The origin of the Moon is one of the more important problems for planetary geologists and in recent years, they've made giant strides in understanding how it happened. That's largely because of a much improved understanding of the Moon's composition an interior structure.
It turns out that our interplanetary companion has a similar composition to Earth, including an iron core. The consensus is that this rules out the possibility that the Moon formed elsewhere and was later captured by the Earth's gravity. Instead, it must have formed from the debris created by giant collision between the Earth and a Mars-sized body.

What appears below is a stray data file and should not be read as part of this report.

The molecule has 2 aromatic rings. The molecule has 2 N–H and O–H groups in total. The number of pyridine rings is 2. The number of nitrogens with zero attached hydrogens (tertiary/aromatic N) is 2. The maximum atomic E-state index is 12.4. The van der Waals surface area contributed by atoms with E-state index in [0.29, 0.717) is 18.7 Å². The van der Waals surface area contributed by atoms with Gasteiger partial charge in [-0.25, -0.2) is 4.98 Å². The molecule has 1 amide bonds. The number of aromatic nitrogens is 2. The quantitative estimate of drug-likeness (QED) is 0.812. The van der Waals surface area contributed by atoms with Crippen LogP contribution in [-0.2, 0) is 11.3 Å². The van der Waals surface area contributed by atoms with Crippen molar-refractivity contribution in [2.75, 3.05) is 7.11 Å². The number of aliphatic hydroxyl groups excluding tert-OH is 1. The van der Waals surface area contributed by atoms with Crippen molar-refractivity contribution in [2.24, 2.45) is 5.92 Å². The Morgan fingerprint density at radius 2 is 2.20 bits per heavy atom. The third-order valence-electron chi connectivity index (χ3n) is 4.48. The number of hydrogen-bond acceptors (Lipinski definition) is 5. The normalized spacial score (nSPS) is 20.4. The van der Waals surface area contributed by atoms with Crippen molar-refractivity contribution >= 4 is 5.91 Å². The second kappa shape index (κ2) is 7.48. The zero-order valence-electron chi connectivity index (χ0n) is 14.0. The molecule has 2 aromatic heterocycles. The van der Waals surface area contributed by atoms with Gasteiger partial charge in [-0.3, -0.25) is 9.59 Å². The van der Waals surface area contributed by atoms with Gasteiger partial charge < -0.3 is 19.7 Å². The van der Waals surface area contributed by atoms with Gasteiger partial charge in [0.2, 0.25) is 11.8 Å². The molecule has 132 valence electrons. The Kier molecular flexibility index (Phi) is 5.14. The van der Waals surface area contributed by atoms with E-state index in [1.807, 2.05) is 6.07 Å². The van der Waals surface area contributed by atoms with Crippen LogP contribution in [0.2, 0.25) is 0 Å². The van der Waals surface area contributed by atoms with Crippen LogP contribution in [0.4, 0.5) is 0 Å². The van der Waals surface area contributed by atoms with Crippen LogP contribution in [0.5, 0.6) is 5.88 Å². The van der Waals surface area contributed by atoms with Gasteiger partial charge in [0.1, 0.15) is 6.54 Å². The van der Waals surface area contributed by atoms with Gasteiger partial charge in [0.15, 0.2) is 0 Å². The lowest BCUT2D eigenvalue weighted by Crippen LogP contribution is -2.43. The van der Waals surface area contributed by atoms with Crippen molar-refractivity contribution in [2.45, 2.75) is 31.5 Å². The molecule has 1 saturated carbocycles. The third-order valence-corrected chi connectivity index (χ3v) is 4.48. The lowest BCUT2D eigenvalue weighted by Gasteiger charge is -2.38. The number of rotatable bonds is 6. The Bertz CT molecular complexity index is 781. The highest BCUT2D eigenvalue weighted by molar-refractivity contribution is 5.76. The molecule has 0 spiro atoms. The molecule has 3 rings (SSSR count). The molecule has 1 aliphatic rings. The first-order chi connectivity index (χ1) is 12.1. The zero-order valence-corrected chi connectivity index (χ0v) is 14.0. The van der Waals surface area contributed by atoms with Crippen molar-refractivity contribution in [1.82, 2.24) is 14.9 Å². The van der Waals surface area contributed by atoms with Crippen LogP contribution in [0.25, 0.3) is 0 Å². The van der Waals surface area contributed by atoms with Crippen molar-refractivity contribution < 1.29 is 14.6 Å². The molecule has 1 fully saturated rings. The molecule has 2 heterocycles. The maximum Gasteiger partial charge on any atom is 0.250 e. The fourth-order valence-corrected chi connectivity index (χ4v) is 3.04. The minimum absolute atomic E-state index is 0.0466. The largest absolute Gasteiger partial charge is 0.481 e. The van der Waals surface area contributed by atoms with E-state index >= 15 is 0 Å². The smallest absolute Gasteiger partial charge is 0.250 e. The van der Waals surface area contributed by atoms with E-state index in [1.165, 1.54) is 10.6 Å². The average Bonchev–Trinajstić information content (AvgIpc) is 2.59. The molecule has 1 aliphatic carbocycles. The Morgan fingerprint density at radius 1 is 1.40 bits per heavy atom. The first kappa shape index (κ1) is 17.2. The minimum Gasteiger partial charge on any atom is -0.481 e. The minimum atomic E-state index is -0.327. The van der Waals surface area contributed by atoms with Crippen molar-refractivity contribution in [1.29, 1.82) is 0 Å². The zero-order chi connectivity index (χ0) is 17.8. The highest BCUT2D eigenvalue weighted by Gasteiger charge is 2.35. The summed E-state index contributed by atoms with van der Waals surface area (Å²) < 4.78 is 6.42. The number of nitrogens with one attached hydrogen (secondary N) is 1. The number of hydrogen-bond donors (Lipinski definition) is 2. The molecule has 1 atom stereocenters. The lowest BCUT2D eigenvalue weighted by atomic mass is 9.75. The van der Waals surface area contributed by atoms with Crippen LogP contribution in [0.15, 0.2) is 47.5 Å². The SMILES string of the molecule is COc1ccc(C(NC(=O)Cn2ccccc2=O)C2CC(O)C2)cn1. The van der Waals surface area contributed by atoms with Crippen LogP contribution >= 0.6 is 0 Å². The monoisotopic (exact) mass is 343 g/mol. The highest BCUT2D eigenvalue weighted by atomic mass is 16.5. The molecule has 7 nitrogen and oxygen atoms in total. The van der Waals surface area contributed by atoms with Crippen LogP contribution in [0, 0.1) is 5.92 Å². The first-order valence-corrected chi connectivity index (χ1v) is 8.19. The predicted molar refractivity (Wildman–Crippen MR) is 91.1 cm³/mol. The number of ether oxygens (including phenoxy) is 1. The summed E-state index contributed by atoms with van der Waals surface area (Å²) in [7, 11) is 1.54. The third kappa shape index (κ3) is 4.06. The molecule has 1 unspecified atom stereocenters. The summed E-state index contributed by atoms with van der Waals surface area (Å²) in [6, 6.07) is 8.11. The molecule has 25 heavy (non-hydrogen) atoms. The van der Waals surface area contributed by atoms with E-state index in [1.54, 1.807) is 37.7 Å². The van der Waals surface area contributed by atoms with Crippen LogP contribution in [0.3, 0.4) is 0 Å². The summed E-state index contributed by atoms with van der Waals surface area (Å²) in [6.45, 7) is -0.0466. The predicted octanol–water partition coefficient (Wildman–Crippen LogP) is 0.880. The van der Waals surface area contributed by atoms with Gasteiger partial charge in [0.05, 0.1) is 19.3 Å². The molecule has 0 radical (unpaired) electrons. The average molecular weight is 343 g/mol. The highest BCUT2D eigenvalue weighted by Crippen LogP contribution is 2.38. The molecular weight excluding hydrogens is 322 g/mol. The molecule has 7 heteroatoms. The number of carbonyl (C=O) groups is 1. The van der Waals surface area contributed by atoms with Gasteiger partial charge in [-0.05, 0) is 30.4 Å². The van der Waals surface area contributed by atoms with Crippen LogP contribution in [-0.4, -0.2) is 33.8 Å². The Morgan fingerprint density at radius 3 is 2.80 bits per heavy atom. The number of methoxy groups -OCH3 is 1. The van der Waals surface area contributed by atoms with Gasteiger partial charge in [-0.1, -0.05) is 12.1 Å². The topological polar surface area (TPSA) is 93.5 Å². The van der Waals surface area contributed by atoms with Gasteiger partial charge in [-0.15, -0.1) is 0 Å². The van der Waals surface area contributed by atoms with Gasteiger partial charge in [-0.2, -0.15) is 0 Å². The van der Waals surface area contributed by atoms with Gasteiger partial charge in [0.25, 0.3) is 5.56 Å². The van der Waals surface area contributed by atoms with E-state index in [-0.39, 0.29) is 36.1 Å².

Astronomers believe this collision must have occurred at a slow relative velocity and a shallow angle to ensure that the debris entered orbit around Earth and stayed there, eventually forming the Moon.
Such a slow impact collision would also have preserved the angular momentum of the system too. This places an additional constraint on the bodies before impact, since they cannot have had an angular momentum much higher than the Earth-Moon system today.